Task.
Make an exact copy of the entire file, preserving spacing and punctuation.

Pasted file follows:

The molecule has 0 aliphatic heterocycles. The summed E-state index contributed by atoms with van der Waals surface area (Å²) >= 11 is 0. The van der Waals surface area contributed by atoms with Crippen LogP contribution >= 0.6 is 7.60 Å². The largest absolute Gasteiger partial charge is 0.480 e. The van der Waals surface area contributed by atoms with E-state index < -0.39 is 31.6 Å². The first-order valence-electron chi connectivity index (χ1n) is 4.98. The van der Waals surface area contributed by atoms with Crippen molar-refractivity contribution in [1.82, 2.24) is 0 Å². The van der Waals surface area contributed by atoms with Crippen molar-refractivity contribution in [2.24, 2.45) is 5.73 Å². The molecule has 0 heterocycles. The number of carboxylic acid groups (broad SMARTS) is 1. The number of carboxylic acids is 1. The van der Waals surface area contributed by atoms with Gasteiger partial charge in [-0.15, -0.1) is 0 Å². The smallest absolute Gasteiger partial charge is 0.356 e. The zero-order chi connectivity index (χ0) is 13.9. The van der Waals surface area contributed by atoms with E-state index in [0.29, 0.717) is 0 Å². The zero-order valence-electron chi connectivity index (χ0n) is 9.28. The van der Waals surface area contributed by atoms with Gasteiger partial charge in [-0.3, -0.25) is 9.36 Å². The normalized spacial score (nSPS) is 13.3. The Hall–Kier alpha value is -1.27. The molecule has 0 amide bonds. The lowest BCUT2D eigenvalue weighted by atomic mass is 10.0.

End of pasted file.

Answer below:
The molecule has 0 aliphatic heterocycles. The summed E-state index contributed by atoms with van der Waals surface area (Å²) >= 11 is 0. The van der Waals surface area contributed by atoms with Crippen LogP contribution >= 0.6 is 7.60 Å². The largest absolute Gasteiger partial charge is 0.480 e. The van der Waals surface area contributed by atoms with E-state index < -0.39 is 31.6 Å². The first-order valence-electron chi connectivity index (χ1n) is 4.98. The van der Waals surface area contributed by atoms with Crippen molar-refractivity contribution in [1.82, 2.24) is 0 Å². The van der Waals surface area contributed by atoms with Crippen molar-refractivity contribution in [2.24, 2.45) is 5.73 Å². The molecule has 0 heterocycles. The number of carboxylic acid groups (broad SMARTS) is 1. The number of carboxylic acids is 1. The van der Waals surface area contributed by atoms with Gasteiger partial charge in [-0.15, -0.1) is 0 Å². The smallest absolute Gasteiger partial charge is 0.356 e. The zero-order chi connectivity index (χ0) is 13.9. The van der Waals surface area contributed by atoms with E-state index in [0.29, 0.717) is 0 Å². The zero-order valence-electron chi connectivity index (χ0n) is 9.28. The van der Waals surface area contributed by atoms with Gasteiger partial charge in [-0.3, -0.25) is 9.36 Å². The normalized spacial score (nSPS) is 13.3. The Hall–Kier alpha value is -1.27. The molecule has 0 amide bonds. The lowest BCUT2D eigenvalue weighted by atomic mass is 10.0.